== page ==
6 Mexican desserts to buy on repeat this fall

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One of my fondest childhood memories was going to la tiendita, or the little store, with my cousins ​​on the block where one of my aunts lived in Mexico City. These types of stores are extremely common throughout Mexico and are filled with every conceivable snack, dessert, and drink: spicy tomato chips, chocolate chip cookies, and a sweet-but-tangy apple soda, to name a few. . I would always choose my favorites and bring them home to California so that the memory and nostalgia for my homeland would last well beyond those summers. If they lasted long enough, I would take the treats to school and share them with my friends.

Today, I’m grateful that I can find my favorite Mexican desserts and treats at my local grocery stores, the same types I could only find at la tiendita. These six desserts are the ones I repeatedly buy to share with friends or hubby — or keep all to myself.

Pan dulce is the quintessential Mexican dessert. Literally “sweet bread”, it is an ideal companion for a cup of coffee or hot chocolate (although pan dulce was my breakfast and not my childhood dessert). Of the dozens of types of pan dulce, my favorite has always been conchas.

Named after their resemblance to a seashell, conchas are chewy and airy with a crispy sugar filling that can come in a variety of colors and flavors, but is most commonly found in chocolate, strawberry, or vanilla. . Although prepackaged conchas can be tasty, nothing beats freshly baked conchas from the panadería from your local Latinx supermarket. I like to heat mine in the microwave for about six seconds so the topping is a little warm and melty.

2. Mexican Hot Chocolate

As a child, I was shocked to learn that my friends drank powdered hot chocolate with water. The women in my family have always made hot chocolate the Mexican way: Ibarra, milk and cinnamon sticks simmering on the stove then whipped with a molinillo, a Mexican wooden whisk. A cup of Mexican hot chocolate is perhaps the most nostalgic dessert for me – each sip as rich and delicious as the last. Today, I do it during the fall and winter to feel close to my family.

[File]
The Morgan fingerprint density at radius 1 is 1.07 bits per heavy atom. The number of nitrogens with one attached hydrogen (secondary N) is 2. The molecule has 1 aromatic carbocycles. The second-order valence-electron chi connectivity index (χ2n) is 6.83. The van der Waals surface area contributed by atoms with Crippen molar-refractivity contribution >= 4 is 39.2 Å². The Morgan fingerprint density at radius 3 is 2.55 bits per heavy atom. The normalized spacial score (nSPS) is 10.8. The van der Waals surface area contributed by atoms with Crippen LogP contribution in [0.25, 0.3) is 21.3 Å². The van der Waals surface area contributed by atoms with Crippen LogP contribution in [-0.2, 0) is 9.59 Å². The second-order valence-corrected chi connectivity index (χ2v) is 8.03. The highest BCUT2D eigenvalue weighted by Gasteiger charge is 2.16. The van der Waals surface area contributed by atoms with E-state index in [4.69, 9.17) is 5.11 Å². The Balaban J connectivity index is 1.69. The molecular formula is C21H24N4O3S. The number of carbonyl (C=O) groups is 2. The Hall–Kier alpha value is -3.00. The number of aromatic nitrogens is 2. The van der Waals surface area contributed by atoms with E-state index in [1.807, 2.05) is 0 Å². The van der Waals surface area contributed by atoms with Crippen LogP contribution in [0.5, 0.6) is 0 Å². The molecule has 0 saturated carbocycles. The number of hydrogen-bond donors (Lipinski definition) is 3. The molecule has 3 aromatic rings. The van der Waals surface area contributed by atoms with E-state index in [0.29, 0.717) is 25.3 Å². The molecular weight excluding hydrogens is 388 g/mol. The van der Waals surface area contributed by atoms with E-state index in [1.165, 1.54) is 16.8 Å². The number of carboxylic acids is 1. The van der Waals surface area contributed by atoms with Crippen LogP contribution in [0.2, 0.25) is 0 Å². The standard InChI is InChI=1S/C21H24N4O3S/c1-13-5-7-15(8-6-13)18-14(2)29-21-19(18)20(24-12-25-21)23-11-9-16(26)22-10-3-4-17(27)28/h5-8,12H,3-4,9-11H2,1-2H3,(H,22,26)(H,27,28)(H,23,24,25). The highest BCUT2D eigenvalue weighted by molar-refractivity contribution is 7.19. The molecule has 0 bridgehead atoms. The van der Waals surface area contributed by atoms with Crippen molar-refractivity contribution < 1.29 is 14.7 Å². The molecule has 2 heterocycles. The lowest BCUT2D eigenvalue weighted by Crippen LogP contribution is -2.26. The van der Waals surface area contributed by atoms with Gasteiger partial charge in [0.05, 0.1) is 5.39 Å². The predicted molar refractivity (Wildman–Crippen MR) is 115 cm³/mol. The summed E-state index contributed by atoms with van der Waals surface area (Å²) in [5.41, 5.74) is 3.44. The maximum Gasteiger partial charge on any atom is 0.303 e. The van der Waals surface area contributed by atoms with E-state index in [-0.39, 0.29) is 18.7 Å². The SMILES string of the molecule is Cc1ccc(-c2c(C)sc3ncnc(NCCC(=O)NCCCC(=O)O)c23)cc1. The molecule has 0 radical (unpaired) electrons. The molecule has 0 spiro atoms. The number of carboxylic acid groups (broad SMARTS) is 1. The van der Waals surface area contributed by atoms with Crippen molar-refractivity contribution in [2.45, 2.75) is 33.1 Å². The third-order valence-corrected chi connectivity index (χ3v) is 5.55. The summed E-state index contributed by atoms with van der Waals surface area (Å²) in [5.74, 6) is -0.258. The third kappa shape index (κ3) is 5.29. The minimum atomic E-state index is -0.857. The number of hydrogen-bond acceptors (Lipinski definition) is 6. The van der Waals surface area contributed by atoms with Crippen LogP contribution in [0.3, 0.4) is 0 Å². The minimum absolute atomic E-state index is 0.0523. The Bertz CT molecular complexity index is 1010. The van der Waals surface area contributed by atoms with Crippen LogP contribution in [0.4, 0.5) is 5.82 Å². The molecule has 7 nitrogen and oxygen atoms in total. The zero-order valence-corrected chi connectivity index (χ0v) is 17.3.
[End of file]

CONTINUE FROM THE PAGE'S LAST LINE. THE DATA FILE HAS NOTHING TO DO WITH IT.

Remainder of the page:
Ibarra chocolate bars have a grainy texture unique to Mexican hot chocolate, combined with the bitter sweetness of cocoa. To make this dessert the traditional Aztec or Mayan wayadd a pinch of cayenne pepper before serving.

After a trip to Costco as a teenager, I discovered that some of my favorite Mexican cookies were actually French. These butter palms were known to me as orejitas or little ears. I carefully peeled off each crispy flake to make the cookie last as long as possible – a habit I still practice today.

Even though these cookies are French, I’ve always tried to buy the ones labeled orejitas rather than palms, which is why La Monarca Bakery’s orejitas are my favorite. Although they may not originally be Mexican, orejitas were one of my favorite treats growing up (especially when dunked in a mug of hot chocolate).

Of all the desserts on this list, the Gansito is perhaps the most indulgent. This snack cupcake is like the Mexican version of a Twinkie. This strawberry and cream filled yellow cake is coated in chocolate and chocolate chips, aka the ultimate dessert. Eating one as a kid felt as luxurious and decadent as eating one today.

On occasions when my husband and I want to change up our desserts, we split a two-pack of Gansito, but not before leaving them in the freezer for a few hours, where they turn into a cool, crunchy treat.

It doesn’t have to be a hot summer day to enjoy a Mexican bolis, no matter the flavor. Bolis (essentially Mexican frozen ice cream) were my favorite way to cool off when I was a kid, so I always (always!) keep a pack of these. The Michoacana, Mexico’s most famous brand of paleta and ice cream, in my freezer. This paleteria has been on the same block my aunt used to live in Mexico City, and now has dozens of locations across the US My two favorite water based bolis are lime and mamey, but to try bolis at based on water and milk, I recommend buying the La Pack of Michoacana Varieties.

The night pan and coffee is a ritual for so many Latinx families (and that includes kids!), so it’s no surprise that a Mexican coffee is on my favorite dessert list. Café de olla is an essential part of Mexican culinary culture and is traditionally prepared with ground coffee, cinnamon and piloncillo, or panela, which is unrefined cane sugar. All the ingredients are slowly mixed in an earthen pot.

For those times when I can’t make my own or want to quickly remember the taste of my favorite childhood coffee, I save a jar of Nescafé Café de Olla. Instant coffee was always on the table at both of my grandparents’ homes, so the scent alone is immediately transporting. The spice of the cinnamon combined with the sweetness of the piloncillo make this a delicious dessert that can be enjoyed on its own or with another of my favorite Mexican desserts.

Did your favorite make your list? Tell us about it in the comments.

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